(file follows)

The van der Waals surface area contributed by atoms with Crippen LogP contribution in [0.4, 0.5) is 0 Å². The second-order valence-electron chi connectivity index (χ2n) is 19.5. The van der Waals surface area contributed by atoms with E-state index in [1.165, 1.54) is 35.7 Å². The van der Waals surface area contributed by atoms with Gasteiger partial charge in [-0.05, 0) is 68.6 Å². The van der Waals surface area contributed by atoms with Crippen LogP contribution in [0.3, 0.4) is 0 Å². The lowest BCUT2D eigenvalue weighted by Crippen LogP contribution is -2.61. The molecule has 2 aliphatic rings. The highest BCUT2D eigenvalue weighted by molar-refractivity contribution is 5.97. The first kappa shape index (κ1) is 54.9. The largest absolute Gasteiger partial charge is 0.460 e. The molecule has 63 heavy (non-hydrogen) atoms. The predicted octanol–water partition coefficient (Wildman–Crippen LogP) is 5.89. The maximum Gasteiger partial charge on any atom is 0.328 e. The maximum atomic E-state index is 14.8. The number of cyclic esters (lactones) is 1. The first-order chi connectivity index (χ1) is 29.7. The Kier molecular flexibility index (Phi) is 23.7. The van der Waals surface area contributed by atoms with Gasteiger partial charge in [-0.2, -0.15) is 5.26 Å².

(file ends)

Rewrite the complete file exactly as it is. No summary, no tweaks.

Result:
The van der Waals surface area contributed by atoms with Crippen LogP contribution in [0.4, 0.5) is 0 Å². The second-order valence-electron chi connectivity index (χ2n) is 19.5. The van der Waals surface area contributed by atoms with E-state index in [1.165, 1.54) is 35.7 Å². The van der Waals surface area contributed by atoms with Gasteiger partial charge in [-0.05, 0) is 68.6 Å². The van der Waals surface area contributed by atoms with Crippen LogP contribution in [0.3, 0.4) is 0 Å². The lowest BCUT2D eigenvalue weighted by Crippen LogP contribution is -2.61. The molecule has 2 aliphatic rings. The highest BCUT2D eigenvalue weighted by molar-refractivity contribution is 5.97. The first kappa shape index (κ1) is 54.9. The largest absolute Gasteiger partial charge is 0.460 e. The molecule has 63 heavy (non-hydrogen) atoms. The predicted octanol–water partition coefficient (Wildman–Crippen LogP) is 5.89. The maximum Gasteiger partial charge on any atom is 0.328 e. The maximum atomic E-state index is 14.8. The number of cyclic esters (lactones) is 1. The first-order chi connectivity index (χ1) is 29.7. The Kier molecular flexibility index (Phi) is 23.7. The van der Waals surface area contributed by atoms with Gasteiger partial charge in [-0.2, -0.15) is 5.26 Å².